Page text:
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Tech Giants, Rights Watchdogs Oppose Pakistan’s Social Media Rules

FILE: Facebook logo is reflected in the glasses of a Pakistani user.
FILE: Facebook logo is reflected in the glasses of a Pakistani user.

Global Internet giants, rights watchdogs, journalists, and activists have opposed Pakistan’s sweeping new rules for regulating social media.

The regulations, adopted by the federal cabinet late last month, were notified last week. They seek to establish complete government control over social media platforms, a move that many see as ultimately aimed at silencing dissent and curbing online free speech.

“First and foremost, we wish to express our sincere concern that unless revoked, these rules will severely cripple the growth of Pakistan's digital economy,” Jeff Paine, the managing director of Asia Internet Coalition (AIC), noted in an open letter to Pakistani Prime Minister Imran Khan.

The AIC is an association of leading IT companies including Google, Facebook, Apple, Twitter, Amazon, AirBnb,, Expedia Group, Yahoo, Grab, LinkedIn, and Rakuten.

In his February 15 letter, Paine noted that the rules are vague and arbitrary. “The rules demand that social media companies deviate from established human rights practices concerning user privacy and freedom of expression,” he noted, urging Islamabad “to initiate a proper public consultation to ensure wider participation to develop a new set of rules.”

The letter warns Islamabad of impending consequences if it fails to review the regulations.

“The rules as currently written would make it extremely difficult for AIC members to make their services available to Pakistani users and businesses,” the letter said. “No other country has announced such a sweeping set of rules, Pakistan risks becoming a global outlier, needlessly isolating and depriving Pakistani users and businesses from the growth potential of the internet economy.”

AIC’s response came after the Pakistani government adopted a new set of rules called the Citizens Protection (Against Online Harm) Rules, 2020. They detail unprecedented rules for social media companies essentially requiring them to regulate content, provide user data, and immediately comply with official requests of content removal. The new rules require tech giants to establish offices and servers in the country. The regulations can also slap fines of more than $3 million for violations.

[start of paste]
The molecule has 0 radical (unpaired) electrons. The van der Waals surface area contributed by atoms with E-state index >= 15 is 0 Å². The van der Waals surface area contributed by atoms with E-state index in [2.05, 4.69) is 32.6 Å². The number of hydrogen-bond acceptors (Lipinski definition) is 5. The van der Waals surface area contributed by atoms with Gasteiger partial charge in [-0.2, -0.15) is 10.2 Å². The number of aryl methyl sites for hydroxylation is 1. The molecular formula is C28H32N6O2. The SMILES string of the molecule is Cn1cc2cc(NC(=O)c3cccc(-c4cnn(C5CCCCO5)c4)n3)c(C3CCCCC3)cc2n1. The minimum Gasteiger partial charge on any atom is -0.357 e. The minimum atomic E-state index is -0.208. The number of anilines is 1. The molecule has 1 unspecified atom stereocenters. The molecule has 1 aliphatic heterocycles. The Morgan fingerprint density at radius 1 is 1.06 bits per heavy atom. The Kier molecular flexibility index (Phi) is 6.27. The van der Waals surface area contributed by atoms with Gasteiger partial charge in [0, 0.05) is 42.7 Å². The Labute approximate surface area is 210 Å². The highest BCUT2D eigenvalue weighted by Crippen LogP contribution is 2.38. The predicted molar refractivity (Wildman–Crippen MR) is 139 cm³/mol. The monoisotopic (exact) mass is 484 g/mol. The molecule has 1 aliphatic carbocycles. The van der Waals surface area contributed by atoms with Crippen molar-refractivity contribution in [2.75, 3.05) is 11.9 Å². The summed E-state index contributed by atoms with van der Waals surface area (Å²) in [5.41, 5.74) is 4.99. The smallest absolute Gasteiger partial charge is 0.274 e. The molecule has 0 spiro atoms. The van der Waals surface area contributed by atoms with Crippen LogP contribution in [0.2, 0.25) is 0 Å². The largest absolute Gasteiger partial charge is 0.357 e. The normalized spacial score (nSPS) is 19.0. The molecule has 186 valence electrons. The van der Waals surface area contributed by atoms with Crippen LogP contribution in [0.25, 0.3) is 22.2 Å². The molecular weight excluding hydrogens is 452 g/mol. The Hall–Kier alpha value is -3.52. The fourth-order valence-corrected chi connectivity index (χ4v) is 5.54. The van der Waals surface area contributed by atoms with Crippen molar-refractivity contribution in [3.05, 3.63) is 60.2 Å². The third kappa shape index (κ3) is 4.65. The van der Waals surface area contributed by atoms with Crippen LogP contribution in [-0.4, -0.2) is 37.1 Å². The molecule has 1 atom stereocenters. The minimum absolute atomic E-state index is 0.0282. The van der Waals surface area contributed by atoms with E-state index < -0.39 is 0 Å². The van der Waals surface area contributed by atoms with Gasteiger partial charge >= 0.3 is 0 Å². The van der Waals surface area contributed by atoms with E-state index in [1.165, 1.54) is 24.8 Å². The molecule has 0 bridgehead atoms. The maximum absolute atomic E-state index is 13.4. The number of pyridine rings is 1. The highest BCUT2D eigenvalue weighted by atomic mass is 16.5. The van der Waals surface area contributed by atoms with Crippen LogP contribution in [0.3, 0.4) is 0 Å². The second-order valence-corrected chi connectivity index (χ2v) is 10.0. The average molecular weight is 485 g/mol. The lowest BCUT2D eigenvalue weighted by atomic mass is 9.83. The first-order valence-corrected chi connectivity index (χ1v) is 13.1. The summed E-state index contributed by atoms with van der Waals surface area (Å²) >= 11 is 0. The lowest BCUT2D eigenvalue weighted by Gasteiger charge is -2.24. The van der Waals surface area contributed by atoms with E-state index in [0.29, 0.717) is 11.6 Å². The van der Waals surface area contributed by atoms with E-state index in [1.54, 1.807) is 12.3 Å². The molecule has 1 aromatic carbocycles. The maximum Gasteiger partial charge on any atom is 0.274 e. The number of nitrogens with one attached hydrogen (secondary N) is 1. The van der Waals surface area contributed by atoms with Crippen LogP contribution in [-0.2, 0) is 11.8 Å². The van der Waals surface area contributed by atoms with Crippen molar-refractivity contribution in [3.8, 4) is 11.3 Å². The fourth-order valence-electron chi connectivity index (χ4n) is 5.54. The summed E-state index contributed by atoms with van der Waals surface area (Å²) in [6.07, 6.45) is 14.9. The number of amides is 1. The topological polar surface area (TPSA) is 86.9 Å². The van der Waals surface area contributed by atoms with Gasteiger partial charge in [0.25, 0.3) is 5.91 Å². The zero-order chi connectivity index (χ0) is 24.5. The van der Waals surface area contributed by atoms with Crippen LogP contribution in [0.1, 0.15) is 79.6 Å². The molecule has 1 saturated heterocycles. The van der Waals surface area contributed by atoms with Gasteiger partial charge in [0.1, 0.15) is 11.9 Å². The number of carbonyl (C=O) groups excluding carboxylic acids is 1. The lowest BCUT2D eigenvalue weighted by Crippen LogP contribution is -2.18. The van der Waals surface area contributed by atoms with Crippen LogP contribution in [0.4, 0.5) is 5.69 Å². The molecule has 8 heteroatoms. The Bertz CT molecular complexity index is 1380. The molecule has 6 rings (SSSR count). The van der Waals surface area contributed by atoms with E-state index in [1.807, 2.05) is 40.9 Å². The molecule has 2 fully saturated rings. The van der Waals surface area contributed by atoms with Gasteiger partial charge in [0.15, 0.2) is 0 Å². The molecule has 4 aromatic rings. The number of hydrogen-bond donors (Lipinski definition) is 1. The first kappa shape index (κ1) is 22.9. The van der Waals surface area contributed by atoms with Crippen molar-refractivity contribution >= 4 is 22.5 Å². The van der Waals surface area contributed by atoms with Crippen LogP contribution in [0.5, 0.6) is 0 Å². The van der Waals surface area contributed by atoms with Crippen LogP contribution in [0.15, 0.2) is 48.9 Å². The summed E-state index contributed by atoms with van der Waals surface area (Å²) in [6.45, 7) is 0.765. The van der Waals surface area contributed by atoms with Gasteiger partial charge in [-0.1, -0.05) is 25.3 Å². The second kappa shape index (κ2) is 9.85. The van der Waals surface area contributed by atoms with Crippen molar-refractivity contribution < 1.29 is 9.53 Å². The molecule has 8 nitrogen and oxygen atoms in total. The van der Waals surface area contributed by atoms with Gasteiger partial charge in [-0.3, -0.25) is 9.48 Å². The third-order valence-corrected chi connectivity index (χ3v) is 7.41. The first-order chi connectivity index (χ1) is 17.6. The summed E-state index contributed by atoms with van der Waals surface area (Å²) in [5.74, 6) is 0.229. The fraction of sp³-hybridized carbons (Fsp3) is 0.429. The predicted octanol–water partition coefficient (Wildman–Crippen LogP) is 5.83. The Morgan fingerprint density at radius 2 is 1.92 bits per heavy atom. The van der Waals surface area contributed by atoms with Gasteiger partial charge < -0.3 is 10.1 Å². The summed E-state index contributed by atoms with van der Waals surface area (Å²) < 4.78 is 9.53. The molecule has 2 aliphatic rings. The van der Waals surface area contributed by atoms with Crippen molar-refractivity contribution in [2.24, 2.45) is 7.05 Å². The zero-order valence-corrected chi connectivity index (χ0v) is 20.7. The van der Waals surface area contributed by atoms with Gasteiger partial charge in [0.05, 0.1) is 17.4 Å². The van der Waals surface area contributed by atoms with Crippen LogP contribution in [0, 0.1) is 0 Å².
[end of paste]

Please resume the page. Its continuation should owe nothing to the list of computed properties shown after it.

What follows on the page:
“We urge the government of Pakistan to consider the potential consequences of the rules in order to prevent unexpected negative impacts on Pakistan’s economy,” the AIC letter noted.

The Human Rights Commission of Pakistan (HRCP), a leading nongovernmental watchdog, however, is worried that the authorities want to use the regulations to control the “freedom of expression and opinion in the guise of protecting ‘religious, cultural, ethnic, and national security sensitivities.’”

HRCP says that after imposing extensive censorship on print and electronic media, the new rules are aimed at controlling social media, which was the last vestige of free space. “Instituting such stringent rules will contract the space that exists for citizens to access information that the mainstream media does not, or cannot, provide,” a February 14 statement noted.

Journalist Hamid Mir, a leading TV presenter, says the new rules will create a headache for Khan’s government by maligning it internationally. “This law was not discussed in parliament, its enforcement without any discussion is [also] a contempt for Parliament and constitution,” he tweeted.

Lawmaker Maleeka Bukhari, the ruling Pakistan Tehreek-e Insaf political party’s parliamentary secretary for law and justice, acknowledged that the growing criticism of the rules might prompt authorities to reexamine them.

“It is clear that many journalists, social media activists, and international organizations do not agree with this law [rules], so the government has to review its plan,” she told the private Hum TV.

It is still not clear whether the government plans to scrap the new rules or is open to holding public consultations and debate them in the parliament.

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